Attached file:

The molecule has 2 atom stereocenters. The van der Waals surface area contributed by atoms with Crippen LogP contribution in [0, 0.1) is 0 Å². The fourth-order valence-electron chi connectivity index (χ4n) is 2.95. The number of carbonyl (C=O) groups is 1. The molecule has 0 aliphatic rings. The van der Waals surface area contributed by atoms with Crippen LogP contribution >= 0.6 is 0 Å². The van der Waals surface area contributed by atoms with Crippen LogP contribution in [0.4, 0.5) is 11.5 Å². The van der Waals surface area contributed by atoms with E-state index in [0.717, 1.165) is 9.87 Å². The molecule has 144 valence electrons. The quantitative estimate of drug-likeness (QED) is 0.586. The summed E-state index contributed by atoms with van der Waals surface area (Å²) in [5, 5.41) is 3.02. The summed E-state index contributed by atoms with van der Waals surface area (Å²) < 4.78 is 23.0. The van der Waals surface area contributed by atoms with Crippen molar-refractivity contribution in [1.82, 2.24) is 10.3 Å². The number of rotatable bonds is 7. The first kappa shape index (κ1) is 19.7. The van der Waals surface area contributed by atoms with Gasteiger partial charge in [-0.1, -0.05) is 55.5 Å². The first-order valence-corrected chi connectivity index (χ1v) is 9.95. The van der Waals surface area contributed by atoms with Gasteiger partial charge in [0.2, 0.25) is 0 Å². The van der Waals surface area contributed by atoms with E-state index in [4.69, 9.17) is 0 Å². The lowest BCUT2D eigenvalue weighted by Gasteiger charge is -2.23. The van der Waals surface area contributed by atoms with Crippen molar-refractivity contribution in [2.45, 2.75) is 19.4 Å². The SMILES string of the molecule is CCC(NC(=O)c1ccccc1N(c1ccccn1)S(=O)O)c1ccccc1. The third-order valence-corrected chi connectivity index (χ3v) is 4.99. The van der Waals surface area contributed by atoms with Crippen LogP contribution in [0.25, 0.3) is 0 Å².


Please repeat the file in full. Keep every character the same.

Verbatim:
The molecule has 2 atom stereocenters. The van der Waals surface area contributed by atoms with Crippen LogP contribution in [0, 0.1) is 0 Å². The fourth-order valence-electron chi connectivity index (χ4n) is 2.95. The number of carbonyl (C=O) groups is 1. The molecule has 0 aliphatic rings. The van der Waals surface area contributed by atoms with Crippen LogP contribution >= 0.6 is 0 Å². The van der Waals surface area contributed by atoms with Crippen LogP contribution in [0.4, 0.5) is 11.5 Å². The van der Waals surface area contributed by atoms with E-state index in [0.717, 1.165) is 9.87 Å². The molecule has 144 valence electrons. The quantitative estimate of drug-likeness (QED) is 0.586. The summed E-state index contributed by atoms with van der Waals surface area (Å²) in [5, 5.41) is 3.02. The summed E-state index contributed by atoms with van der Waals surface area (Å²) < 4.78 is 23.0. The van der Waals surface area contributed by atoms with Crippen molar-refractivity contribution in [1.82, 2.24) is 10.3 Å². The number of rotatable bonds is 7. The first kappa shape index (κ1) is 19.7. The van der Waals surface area contributed by atoms with Gasteiger partial charge in [-0.1, -0.05) is 55.5 Å². The first-order valence-corrected chi connectivity index (χ1v) is 9.95. The van der Waals surface area contributed by atoms with Gasteiger partial charge in [0.2, 0.25) is 0 Å². The van der Waals surface area contributed by atoms with E-state index in [4.69, 9.17) is 0 Å². The lowest BCUT2D eigenvalue weighted by Gasteiger charge is -2.23. The van der Waals surface area contributed by atoms with Crippen molar-refractivity contribution in [2.45, 2.75) is 19.4 Å². The SMILES string of the molecule is CCC(NC(=O)c1ccccc1N(c1ccccn1)S(=O)O)c1ccccc1. The third-order valence-corrected chi connectivity index (χ3v) is 4.99. The van der Waals surface area contributed by atoms with Crippen LogP contribution in [0.25, 0.3) is 0 Å².